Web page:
Tag Archives: God’s nature

Prophesy in Sync with God’s Heart (Part 2)

In our last post, we talked about applying the love test to our prophetic words. God’s nature is love, so if our prophetic words fit the love criterion, we are doing well. Love by itself is not the whole picture, however.

Hearing God’s voice correctly also depends on becoming intimately acquainted with His nature in all its aspects — His holiness, justice, truth, mercy, faithfulness, and goodness, to name a few. He is our Redeemer, Healer, Restorer, Comforter, Deliverer, and Hope-Giver. While God is love, He is  also our Judge and Purifier.

How do we come to the place of understanding God’s nature so that it will influence our hearing and releasing of prophetic words?

We familiarize ourselves with God’s names in the Bible.

He deliberately reveals His nature through His names. Why? Because they help us to know Him. Here are just a few:

  • Faithful and True (Revelation 19:11)
  • Emmanuel, God with us (Matthew 1:23)
  • Refuge from the storm (Isaiah 25:4)
  • He Who is able to keep you from falling (Jude 24)
  • A high priest of good things to come (Hebrews 9:11)
  • God of hope (Romans 15:13)
  • My goodness (Psalm 144:2)
  • God of patience and consolation (Romans 15:5)

Study and meditate on His names to become better acquainted with His nature. I have a free list to help you get started and a book with even more names (and their Bible references) at my website.

We learn about His nature through His actions in the Bible.

His names often show up in the context of what was going on when He mentioned them. We see how He related to people back then, and it gives us confidence for what He will do in our day, too.

Absorb as much of the Bible as you possibly can. As you do, you will become more familiar with Who God is — how He thinks, acts, and speaks. I sometimes pray before reading my Bible, “Lord, put this living Word deep down inside of me, and let it birth Your life in me.”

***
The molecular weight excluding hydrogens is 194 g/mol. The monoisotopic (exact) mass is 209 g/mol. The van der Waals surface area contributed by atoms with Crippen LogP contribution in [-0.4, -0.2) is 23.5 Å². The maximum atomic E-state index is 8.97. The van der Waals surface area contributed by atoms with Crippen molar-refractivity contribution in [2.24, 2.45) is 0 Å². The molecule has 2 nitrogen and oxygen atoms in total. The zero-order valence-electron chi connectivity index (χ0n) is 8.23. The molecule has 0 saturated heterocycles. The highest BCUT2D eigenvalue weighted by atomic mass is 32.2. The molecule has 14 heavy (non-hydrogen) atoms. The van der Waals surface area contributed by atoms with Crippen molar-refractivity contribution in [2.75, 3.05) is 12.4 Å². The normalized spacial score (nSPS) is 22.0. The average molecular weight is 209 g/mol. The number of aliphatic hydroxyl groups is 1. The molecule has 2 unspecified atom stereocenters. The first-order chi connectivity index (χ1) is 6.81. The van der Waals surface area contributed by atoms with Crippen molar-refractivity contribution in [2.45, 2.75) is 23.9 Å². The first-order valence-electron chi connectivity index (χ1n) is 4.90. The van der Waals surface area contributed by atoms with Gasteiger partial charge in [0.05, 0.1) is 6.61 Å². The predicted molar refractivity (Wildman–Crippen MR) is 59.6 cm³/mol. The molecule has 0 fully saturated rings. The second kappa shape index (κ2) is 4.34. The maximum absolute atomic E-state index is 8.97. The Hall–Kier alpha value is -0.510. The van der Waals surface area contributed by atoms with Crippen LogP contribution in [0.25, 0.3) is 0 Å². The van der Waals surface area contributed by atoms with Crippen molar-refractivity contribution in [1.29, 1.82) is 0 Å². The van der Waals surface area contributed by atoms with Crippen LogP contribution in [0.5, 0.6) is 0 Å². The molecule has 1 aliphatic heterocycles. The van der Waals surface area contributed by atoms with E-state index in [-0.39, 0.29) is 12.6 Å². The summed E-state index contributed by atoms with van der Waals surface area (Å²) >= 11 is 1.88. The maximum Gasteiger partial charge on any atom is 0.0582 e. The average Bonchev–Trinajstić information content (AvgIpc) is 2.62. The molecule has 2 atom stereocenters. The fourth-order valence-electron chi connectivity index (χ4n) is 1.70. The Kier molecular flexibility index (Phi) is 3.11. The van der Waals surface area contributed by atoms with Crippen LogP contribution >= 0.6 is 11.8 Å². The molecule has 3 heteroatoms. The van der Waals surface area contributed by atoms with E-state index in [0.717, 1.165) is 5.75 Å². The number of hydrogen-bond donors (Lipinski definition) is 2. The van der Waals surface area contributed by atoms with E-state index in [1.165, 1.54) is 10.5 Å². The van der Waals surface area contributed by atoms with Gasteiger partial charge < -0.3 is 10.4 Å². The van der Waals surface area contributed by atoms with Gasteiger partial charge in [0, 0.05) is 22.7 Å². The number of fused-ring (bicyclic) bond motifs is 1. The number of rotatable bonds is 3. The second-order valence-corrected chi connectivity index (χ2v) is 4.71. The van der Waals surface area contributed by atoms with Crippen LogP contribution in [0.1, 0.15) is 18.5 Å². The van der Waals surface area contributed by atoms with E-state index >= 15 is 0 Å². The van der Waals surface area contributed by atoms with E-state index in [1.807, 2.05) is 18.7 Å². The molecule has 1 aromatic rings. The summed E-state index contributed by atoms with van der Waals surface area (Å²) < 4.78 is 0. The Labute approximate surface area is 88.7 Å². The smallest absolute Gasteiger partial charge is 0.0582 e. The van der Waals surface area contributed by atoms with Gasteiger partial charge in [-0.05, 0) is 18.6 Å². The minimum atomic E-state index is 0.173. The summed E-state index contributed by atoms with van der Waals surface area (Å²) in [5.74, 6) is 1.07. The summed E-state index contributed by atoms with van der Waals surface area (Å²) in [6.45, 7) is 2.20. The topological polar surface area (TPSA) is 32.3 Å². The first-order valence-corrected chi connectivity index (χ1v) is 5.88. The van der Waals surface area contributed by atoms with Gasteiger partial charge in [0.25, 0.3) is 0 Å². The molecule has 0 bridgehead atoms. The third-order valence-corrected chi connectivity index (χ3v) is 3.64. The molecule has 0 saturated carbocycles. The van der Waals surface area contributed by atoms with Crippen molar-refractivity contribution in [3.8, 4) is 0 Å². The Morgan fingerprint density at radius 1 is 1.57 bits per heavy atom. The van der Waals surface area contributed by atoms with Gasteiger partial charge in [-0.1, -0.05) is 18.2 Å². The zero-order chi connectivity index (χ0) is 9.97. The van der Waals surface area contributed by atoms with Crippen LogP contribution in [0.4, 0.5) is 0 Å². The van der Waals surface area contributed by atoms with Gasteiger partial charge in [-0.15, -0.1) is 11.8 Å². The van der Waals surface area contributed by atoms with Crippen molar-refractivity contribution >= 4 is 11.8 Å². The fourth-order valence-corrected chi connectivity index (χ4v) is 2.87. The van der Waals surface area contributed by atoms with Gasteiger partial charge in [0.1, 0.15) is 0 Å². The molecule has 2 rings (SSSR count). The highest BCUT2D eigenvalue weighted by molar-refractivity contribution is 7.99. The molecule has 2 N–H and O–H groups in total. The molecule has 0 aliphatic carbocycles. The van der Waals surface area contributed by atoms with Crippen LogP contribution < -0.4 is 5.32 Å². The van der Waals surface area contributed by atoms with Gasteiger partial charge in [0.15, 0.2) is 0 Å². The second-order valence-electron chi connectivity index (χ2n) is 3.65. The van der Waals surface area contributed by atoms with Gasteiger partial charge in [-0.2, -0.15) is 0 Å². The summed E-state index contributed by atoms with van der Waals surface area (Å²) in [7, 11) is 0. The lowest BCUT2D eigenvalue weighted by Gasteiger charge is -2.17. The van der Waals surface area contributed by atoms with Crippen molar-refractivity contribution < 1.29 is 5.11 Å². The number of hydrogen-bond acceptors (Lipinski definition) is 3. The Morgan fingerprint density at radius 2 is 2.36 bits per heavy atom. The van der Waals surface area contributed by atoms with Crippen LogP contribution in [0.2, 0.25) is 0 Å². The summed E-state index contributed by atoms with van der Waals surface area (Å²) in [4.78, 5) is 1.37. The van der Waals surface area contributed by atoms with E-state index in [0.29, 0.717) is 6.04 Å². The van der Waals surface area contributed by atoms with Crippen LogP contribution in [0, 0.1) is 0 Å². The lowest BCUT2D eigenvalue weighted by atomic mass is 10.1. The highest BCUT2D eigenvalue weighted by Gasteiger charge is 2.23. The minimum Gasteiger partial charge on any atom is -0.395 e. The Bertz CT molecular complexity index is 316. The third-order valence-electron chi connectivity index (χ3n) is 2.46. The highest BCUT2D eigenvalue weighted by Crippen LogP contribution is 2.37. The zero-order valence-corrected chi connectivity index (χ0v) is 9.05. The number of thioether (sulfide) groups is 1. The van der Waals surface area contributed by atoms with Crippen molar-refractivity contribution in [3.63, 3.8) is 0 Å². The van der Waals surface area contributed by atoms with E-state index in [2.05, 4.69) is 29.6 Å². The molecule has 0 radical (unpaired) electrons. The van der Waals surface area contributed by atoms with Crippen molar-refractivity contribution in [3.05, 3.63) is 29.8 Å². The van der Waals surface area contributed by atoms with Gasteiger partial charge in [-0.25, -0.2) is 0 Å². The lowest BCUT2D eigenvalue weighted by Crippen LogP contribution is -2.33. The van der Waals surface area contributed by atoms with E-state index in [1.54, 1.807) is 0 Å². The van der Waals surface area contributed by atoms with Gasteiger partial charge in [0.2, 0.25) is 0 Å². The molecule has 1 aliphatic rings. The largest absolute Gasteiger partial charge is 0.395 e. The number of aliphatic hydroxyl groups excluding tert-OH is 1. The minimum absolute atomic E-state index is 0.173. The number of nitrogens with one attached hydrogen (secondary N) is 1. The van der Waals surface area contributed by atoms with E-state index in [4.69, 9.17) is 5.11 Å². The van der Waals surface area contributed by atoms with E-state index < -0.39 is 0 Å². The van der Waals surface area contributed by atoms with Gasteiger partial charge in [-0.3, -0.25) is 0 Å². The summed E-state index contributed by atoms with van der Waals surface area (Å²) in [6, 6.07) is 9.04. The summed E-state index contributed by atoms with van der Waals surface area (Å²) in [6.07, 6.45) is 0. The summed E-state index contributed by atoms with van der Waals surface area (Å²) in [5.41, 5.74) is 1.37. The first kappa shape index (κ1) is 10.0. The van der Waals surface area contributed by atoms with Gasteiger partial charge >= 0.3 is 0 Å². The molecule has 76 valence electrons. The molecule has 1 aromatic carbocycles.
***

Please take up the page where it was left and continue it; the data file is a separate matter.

Isaiah 55:8, 9 tells us, “For My thoughts are not your thoughts, neither are your ways My ways, says the LORD. For as the heavens are higher than the earth, so are My ways higher than your ways, and My thoughts than your thoughts.” I’ve often heard this Scripture misused to say we cannot possibly understand or think the thoughts of God, so we might as well forget even trying.

But the truth is, although God’s thinking is indeed higher than our natural reasoning, we can tap into His thoughts, conform to them, and begin to increasingly think like He does! If it were not so, why did the apostle Paul say, “We have the mind of Christ” (1 Corinthians 2:16), and“Let this mind be in you, which was also in Christ Jesus” (Philippians 2:5)? Accurate prophecy requires that  our thinking be pulled up higher, to come in line with His thinking.

We learn about His nature through His personal dealings with us.

As we gain experience of His faithfulness, we gain confidence that He can be trusted. I used to have a fear that God would tell me something good and then yank that promise away — sort of a bait and switch tactic. Looking back on it now, I see how foolish my mindset was. I have learned that the promises in His Word are true. I have seen Him bring me through dark times, when it looked like His promises had failed, into their fulfillment. The “failed” promises hadn’t failed at all. They were only delayed to a later date than my expectation dictated.

In our last post, I gave you four questions, revolving around our love motivation, for assessing whether a prophetic word is ready and appropriate to release to others.

Let’s add another question to the list: Is my prophetic word in harmony with God’s nature? If it can’t pass this test, something is off. It’s time to go back to the Lord for clarification.

Pursue understanding the Lord’s nature. As you grasp more fully Who He is and how He acts, what you hear (and how you release that word) will become a greater blessing to His people than ever before.